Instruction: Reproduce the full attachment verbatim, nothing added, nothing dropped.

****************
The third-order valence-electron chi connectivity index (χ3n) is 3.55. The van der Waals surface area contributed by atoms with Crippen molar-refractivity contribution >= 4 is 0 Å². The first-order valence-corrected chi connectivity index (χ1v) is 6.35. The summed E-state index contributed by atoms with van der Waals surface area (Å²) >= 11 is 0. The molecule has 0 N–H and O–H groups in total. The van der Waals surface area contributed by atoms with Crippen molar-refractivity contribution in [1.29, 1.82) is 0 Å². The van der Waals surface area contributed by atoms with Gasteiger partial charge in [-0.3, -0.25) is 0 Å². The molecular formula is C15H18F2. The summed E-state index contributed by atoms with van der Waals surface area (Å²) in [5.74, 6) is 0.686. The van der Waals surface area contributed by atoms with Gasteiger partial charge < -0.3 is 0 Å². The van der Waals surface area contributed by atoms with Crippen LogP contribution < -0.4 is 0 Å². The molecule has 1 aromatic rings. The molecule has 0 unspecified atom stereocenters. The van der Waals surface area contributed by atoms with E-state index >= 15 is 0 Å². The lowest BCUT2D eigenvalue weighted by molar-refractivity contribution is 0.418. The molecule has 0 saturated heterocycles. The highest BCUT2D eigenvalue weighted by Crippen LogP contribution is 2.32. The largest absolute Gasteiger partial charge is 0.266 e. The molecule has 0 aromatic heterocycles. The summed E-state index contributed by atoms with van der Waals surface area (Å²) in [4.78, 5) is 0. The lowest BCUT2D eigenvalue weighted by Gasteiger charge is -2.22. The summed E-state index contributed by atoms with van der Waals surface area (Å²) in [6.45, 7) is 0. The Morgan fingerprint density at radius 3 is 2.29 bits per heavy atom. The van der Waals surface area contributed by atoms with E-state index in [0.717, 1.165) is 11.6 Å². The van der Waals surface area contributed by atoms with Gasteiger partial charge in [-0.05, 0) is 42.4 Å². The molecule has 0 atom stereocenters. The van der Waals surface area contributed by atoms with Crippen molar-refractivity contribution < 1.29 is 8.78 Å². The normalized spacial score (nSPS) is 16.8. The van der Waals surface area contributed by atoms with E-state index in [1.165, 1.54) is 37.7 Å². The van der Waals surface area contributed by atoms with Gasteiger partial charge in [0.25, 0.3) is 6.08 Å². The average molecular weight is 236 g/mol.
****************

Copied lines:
The third-order valence-electron chi connectivity index (χ3n) is 3.55. The van der Waals surface area contributed by atoms with Crippen molar-refractivity contribution >= 4 is 0 Å². The first-order valence-corrected chi connectivity index (χ1v) is 6.35. The summed E-state index contributed by atoms with van der Waals surface area (Å²) >= 11 is 0. The molecule has 0 N–H and O–H groups in total. The van der Waals surface area contributed by atoms with Crippen molar-refractivity contribution in [1.29, 1.82) is 0 Å². The van der Waals surface area contributed by atoms with Gasteiger partial charge in [-0.3, -0.25) is 0 Å². The molecular formula is C15H18F2. The summed E-state index contributed by atoms with van der Waals surface area (Å²) in [5.74, 6) is 0.686. The van der Waals surface area contributed by atoms with Gasteiger partial charge < -0.3 is 0 Å². The van der Waals surface area contributed by atoms with Crippen LogP contribution < -0.4 is 0 Å². The molecule has 1 aromatic rings. The molecule has 0 unspecified atom stereocenters. The van der Waals surface area contributed by atoms with E-state index >= 15 is 0 Å². The lowest BCUT2D eigenvalue weighted by molar-refractivity contribution is 0.418. The molecule has 0 saturated heterocycles. The highest BCUT2D eigenvalue weighted by Crippen LogP contribution is 2.32. The largest absolute Gasteiger partial charge is 0.266 e. The molecule has 0 aromatic heterocycles. The summed E-state index contributed by atoms with van der Waals surface area (Å²) in [4.78, 5) is 0. The lowest BCUT2D eigenvalue weighted by Gasteiger charge is -2.22. The summed E-state index contributed by atoms with van der Waals surface area (Å²) in [6.45, 7) is 0. The Morgan fingerprint density at radius 3 is 2.29 bits per heavy atom. The van der Waals surface area contributed by atoms with E-state index in [0.717, 1.165) is 11.6 Å². The van der Waals surface area contributed by atoms with Gasteiger partial charge in [-0.05, 0) is 42.4 Å². The molecule has 0 atom stereocenters. The van der Waals surface area contributed by atoms with Crippen molar-refractivity contribution < 1.29 is 8.78 Å². The normalized spacial score (nSPS) is 16.8. The van der Waals surface area contributed by atoms with E-state index in [1.165, 1.54) is 37.7 Å². The van der Waals surface area contributed by atoms with Gasteiger partial charge in [0.25, 0.3) is 6.08 Å². The average molecular weight is 236 g/mol.